Players such as Gary Sprake, Paul Reaney, Terry Cooper, Billy Bremner, Jack Charlton, Norman Hunter, Peter Lorimer, Allan Clarke, Mick Jones, John Giles, Eddie Gray, Paul Madeley, Bobby Collins, John Charles, Willie Bell, Albert Johanneson and Mick Bates – all managed by Don Revie. The famous Leeds United AFC – the team they love to hate, run by the man they love to hate. Thirteen years, thirteen chapters. Thirteen, unlucky for some…

Dirty Leeds is the novelisation of Revie’s thirteen year reign as Leeds manager, entwined with the tale of Jimmy O’Rourke, a local lad with the rare ambition of playing for his favourite, his only, football team Leeds United. And he is good enough.

March 1961, Don Revie plans to leave Leeds. They want him out anyway so he will beat them to it and sign for Bournemouth. The truth though, is that Leeds chairman-to-be Harry Reynolds wants him to stay as Leeds’ player-manager. It’s an offer that Revie can’t refuse, and big improvements at the club soon follow. But not on the football pitch, as a torturous two seasons sees the team sink to its lowest ever point. And then comes the arrival of Bobby Collins, heralding a slow but sure and startling recovery. By 1964, newly promoted Leeds are battling for the League and FA Cup while Revie is revered by the fans. That popularity is uncommon away from West Yorkshire however – to many, he is ruthless, corrupt, bizarrely superstitious, and obsessed with money. His and the club’s reputations are not helped by the tag ‘Dirty Leeds’, inadvertently given them by the FA in a misleading report. Despite Leeds’ miraculous rise, Revie becomes one of the most maligned men in the history of sport.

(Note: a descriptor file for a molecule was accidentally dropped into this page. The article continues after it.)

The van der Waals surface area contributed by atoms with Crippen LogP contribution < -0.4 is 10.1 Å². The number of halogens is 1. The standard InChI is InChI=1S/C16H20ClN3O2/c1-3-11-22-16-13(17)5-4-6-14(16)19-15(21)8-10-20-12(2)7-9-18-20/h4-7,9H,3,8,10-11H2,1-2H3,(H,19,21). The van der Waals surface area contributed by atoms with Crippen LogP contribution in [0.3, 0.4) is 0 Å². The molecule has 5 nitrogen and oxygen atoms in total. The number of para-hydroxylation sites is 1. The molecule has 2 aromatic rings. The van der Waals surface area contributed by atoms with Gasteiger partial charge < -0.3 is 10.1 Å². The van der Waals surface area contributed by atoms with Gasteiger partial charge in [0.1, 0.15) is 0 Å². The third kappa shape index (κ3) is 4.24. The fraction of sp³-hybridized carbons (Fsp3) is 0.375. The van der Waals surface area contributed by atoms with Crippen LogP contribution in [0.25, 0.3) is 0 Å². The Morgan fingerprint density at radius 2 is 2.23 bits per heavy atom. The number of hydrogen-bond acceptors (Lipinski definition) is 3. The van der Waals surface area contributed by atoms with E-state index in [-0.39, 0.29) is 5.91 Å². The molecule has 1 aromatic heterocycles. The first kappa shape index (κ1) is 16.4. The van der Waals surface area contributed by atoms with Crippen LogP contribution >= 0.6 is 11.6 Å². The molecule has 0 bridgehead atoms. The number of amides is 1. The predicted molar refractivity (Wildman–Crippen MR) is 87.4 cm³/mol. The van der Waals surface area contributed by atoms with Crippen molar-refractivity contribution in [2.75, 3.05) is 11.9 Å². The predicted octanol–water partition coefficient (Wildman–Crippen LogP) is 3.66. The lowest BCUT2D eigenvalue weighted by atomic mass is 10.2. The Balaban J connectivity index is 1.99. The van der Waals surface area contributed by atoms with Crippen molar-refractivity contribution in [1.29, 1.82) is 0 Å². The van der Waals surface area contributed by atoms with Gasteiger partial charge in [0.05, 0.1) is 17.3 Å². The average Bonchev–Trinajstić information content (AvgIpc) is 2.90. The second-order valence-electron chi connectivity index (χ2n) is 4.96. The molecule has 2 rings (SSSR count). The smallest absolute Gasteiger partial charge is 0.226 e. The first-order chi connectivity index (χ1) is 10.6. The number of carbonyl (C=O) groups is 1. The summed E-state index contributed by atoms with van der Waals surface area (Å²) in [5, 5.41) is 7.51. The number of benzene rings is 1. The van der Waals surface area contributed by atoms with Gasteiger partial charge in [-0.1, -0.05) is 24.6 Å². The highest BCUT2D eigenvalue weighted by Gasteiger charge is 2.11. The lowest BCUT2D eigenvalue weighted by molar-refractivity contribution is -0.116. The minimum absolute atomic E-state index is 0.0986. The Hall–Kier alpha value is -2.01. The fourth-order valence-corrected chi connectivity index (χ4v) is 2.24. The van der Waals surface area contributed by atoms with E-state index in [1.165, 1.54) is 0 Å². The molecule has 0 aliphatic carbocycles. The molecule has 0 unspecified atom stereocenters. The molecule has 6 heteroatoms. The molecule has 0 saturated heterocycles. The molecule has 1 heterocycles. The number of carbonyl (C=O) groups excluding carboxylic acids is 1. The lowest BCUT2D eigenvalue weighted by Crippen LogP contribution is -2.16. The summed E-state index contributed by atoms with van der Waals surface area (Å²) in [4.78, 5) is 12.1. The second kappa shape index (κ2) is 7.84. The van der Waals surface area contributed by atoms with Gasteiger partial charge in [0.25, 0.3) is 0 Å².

Eleven year-old Jimmy O’Rourke lives next door to Leeds’ Elland Road stadium. His mum died when he was a baby and his father fled, leaving Jimmy’s grandma to look after him on her own. Jimmy, inspired by the success of local boy Paul Madeley, trains twice a day as well as craftily using the club’s facilities thanks to the generosity of Ces, the head groundsman, and his assistant John. At fourteen, playing well for a ‘pub’ team, Jimmy’s progress is monitored by various club scouts until at fifteen he gets a trial with Leeds, the chance he has dreamed about. He plays well in that trial and his prospects of success look genuinely good. But it all goes nightmarishly wrong when he is violently fouled by an opponent. His leg and ankle are broken. He has to endure torturous pain and a long lay off from playing football. The club doesn’t abandon him though and he is eventually given casual work with the Leeds ground staff. Physically and mentally he slides into depression, finding pain-killing solace in booze, much of which he gets for free from Aitch, the generous, sympathetic landlord of the Old Peacock pub on Elland Road.

April 1974, Leeds manager Don Revie, his team about to win the League Championship, is the unwitting subject of Eamonn Andrews’ This Is Your Life programme. Revie is forced to look back on his life. Jimmy O’Rourke tells his story at the same time.

Dirty Leeds covers major events in the lives of Don Revie, Jimmy O’Rourke, Leeds United and the city and its people. It is the famous players, memorable matches and battles, jibes, allegations and insinuations. It is pollution, high-rise and redbrick squalor, cobbled streets, tainted landmarks. It is truths and lies, friends and enemies, saints & sinners. Dirty Leeds is a secret history of Leeds.

Original review can be found here